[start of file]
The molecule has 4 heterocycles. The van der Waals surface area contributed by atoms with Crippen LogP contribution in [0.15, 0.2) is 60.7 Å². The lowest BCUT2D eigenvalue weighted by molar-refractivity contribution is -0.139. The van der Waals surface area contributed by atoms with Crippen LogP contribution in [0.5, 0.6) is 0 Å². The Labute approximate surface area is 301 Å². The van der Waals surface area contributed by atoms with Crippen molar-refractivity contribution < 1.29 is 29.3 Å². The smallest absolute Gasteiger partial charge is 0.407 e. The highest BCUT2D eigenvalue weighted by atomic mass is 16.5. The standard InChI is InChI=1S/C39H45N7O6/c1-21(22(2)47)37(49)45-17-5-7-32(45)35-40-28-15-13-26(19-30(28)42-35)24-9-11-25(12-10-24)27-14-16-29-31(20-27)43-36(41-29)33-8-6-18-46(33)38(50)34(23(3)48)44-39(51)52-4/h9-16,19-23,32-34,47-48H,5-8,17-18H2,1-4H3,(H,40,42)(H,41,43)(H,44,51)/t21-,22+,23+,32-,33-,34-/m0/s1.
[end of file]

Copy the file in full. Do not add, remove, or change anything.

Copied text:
The molecule has 4 heterocycles. The van der Waals surface area contributed by atoms with Crippen LogP contribution in [0.15, 0.2) is 60.7 Å². The lowest BCUT2D eigenvalue weighted by molar-refractivity contribution is -0.139. The van der Waals surface area contributed by atoms with Crippen LogP contribution in [0.5, 0.6) is 0 Å². The Labute approximate surface area is 301 Å². The van der Waals surface area contributed by atoms with Crippen molar-refractivity contribution < 1.29 is 29.3 Å². The smallest absolute Gasteiger partial charge is 0.407 e. The highest BCUT2D eigenvalue weighted by atomic mass is 16.5. The standard InChI is InChI=1S/C39H45N7O6/c1-21(22(2)47)37(49)45-17-5-7-32(45)35-40-28-15-13-26(19-30(28)42-35)24-9-11-25(12-10-24)27-14-16-29-31(20-27)43-36(41-29)33-8-6-18-46(33)38(50)34(23(3)48)44-39(51)52-4/h9-16,19-23,32-34,47-48H,5-8,17-18H2,1-4H3,(H,40,42)(H,41,43)(H,44,51)/t21-,22+,23+,32-,33-,34-/m0/s1.